Geekbench tests show that the base-model 2020 iMac is around 20% faster than the 2019 equivalent in multi-core performance.

The bottom-end Intel Core i5 3.1GHz machine achieved a multi-core score of 5688, compared to the 2019 base model’s 4746. Single-core performance was 1090, which is only 6% faster than last year’s 1027.

We’ve already looked at how the specs compare, but Japanese site Makotakara has now benchmarked the new machine.

I compared the benchmark results of the iMac (Retina 5K, 27-inch, 2020) using Geekbench (64bit), comparing it with the 5K 2019 model.

Compared to iMac (Retina 5K, 27-inch, 2019)/Intel Core i5 3.0GHz, the iMac (Retina 5K, 27-inch, 2020)/Intel Core i5 3.1GHz was about 1.2 times faster.

Although it is the bottom Intel Core i5 3.1GHz model, it turns out that it has higher performance than the iMac (Retina 5K, 27-inch, 2019)/Intel Core i5 3.7GHz model which was the third model from the bottom.

When it came to graphics performance, the Base model 2020 iMac’s Radeon Pro 5300 was around 36% faster than the 2019 model’s Radeon Pro 570X for Metal, and 43% faster in OpenCL.

The comparison is a reasonably impressive one but still likely to be of interest only to those who desperately need to upgrade this year. The 2020 model is likely the last of the Intel-powered iMacs, set to be superseded by the first ARM-powered model next year.

We’re also expecting next year’s model to have a complete refresh of the design, with slimmer bezels as a headline feature. As we’ve noted before, the existing iMac design has been essentially unchanged since 2012, and those now comically-large bezels have remained the same since 2009.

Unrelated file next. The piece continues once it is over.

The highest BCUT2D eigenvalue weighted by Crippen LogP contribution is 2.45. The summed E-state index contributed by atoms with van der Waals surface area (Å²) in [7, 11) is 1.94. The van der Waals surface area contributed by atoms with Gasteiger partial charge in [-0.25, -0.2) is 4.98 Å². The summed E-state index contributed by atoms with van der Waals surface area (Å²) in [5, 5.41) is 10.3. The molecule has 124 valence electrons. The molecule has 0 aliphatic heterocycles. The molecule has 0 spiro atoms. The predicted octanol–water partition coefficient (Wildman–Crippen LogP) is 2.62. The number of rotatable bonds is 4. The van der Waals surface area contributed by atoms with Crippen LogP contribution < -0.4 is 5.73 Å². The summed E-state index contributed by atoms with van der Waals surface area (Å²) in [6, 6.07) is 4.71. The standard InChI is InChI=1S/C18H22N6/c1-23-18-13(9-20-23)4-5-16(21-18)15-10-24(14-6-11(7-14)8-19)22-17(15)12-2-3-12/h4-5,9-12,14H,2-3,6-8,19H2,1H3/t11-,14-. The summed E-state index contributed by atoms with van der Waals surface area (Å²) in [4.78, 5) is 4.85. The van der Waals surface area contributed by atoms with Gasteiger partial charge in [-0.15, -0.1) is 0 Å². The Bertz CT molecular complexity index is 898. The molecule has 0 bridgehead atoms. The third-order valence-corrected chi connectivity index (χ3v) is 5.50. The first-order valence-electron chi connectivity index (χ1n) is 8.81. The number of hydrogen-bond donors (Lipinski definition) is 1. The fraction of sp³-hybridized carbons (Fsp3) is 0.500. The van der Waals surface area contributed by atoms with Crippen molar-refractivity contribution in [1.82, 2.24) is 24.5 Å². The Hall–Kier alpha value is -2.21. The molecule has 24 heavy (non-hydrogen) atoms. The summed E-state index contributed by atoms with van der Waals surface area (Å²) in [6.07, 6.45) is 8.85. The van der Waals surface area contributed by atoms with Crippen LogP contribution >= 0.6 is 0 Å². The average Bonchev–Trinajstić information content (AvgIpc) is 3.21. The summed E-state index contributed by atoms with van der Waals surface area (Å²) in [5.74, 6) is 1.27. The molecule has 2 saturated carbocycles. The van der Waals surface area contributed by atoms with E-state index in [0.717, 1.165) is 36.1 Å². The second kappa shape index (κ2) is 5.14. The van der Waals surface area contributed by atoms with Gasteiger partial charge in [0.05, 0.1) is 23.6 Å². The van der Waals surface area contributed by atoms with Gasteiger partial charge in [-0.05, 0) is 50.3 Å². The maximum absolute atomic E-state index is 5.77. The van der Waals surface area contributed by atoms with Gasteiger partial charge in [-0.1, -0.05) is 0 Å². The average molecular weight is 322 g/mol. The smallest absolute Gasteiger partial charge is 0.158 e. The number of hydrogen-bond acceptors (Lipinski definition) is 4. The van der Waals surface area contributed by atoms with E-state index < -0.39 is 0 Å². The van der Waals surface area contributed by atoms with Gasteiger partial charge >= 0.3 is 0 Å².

In 2009, Apple overhauled its iMac lineup with aluminum unibody design […]

In October of 2012 Apple redesigned the iMac with an ultra-slim side profile and removed the SuperDrive. While the thinnest point measures 5mm, there’s still an unsightly bulge in the back to accommodate the iMac’s internals and cooling system. In 2015, the iMac was upgraded with a Retina display.

A 27-inch screen seems too small by today’s standards. One possibility is that Apple will borrow from the Pro Display XDR when it comes to the next-generation iMac. In addition to the slimmer bezels, it’s also possible that the 27-inch model could become a 32-inch one, matching the screen size of the monitor. We’ve already seen renders of how something like that might look (though these assumed a more modest boost to a 29-inch screen).

Where the smaller model is concerned, Apple analyst Ming-Chi Kuo has predicted that the 21.5-inch model will be replaced with a 24-inch ARM one.

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